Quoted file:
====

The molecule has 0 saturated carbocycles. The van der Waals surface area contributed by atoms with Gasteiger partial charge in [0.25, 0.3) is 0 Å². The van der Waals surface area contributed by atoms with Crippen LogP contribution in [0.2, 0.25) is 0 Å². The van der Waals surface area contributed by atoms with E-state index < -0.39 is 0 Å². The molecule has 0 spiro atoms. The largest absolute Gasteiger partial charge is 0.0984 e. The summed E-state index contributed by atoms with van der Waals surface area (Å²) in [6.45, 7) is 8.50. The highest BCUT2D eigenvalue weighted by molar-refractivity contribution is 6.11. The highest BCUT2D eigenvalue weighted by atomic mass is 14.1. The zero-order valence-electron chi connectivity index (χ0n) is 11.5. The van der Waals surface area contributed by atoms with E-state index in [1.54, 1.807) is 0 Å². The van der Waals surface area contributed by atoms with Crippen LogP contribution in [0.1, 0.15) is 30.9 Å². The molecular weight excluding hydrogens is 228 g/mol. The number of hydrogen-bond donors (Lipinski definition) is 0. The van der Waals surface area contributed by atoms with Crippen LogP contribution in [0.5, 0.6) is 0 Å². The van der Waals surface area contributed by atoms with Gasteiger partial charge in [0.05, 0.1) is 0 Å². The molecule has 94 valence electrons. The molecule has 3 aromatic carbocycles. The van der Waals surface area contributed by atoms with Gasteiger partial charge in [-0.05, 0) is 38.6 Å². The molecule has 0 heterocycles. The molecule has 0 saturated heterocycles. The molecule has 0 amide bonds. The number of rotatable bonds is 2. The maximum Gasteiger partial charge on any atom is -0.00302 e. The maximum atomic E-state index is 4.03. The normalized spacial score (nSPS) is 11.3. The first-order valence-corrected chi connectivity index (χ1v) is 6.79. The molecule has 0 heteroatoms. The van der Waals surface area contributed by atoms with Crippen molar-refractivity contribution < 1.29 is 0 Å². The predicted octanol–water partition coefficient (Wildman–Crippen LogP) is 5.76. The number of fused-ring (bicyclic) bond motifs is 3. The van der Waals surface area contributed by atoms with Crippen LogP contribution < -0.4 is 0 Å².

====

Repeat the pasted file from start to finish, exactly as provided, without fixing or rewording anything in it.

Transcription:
The molecule has 0 saturated carbocycles. The van der Waals surface area contributed by atoms with Gasteiger partial charge in [0.25, 0.3) is 0 Å². The van der Waals surface area contributed by atoms with Crippen LogP contribution in [0.2, 0.25) is 0 Å². The van der Waals surface area contributed by atoms with E-state index < -0.39 is 0 Å². The molecule has 0 spiro atoms. The largest absolute Gasteiger partial charge is 0.0984 e. The summed E-state index contributed by atoms with van der Waals surface area (Å²) in [6.45, 7) is 8.50. The highest BCUT2D eigenvalue weighted by molar-refractivity contribution is 6.11. The highest BCUT2D eigenvalue weighted by atomic mass is 14.1. The zero-order valence-electron chi connectivity index (χ0n) is 11.5. The van der Waals surface area contributed by atoms with E-state index in [1.54, 1.807) is 0 Å². The van der Waals surface area contributed by atoms with Crippen LogP contribution in [0.1, 0.15) is 30.9 Å². The molecular weight excluding hydrogens is 228 g/mol. The number of hydrogen-bond donors (Lipinski definition) is 0. The van der Waals surface area contributed by atoms with Crippen LogP contribution in [0.5, 0.6) is 0 Å². The van der Waals surface area contributed by atoms with Gasteiger partial charge in [0.05, 0.1) is 0 Å². The molecule has 94 valence electrons. The molecule has 3 aromatic carbocycles. The van der Waals surface area contributed by atoms with Gasteiger partial charge in [-0.05, 0) is 38.6 Å². The molecule has 0 heterocycles. The molecule has 0 saturated heterocycles. The molecule has 0 amide bonds. The number of rotatable bonds is 2. The maximum Gasteiger partial charge on any atom is -0.00302 e. The maximum atomic E-state index is 4.03. The normalized spacial score (nSPS) is 11.3. The first-order valence-corrected chi connectivity index (χ1v) is 6.79. The molecule has 0 heteroatoms. The van der Waals surface area contributed by atoms with Crippen molar-refractivity contribution < 1.29 is 0 Å². The predicted octanol–water partition coefficient (Wildman–Crippen LogP) is 5.76. The number of fused-ring (bicyclic) bond motifs is 3. The van der Waals surface area contributed by atoms with Crippen LogP contribution < -0.4 is 0 Å².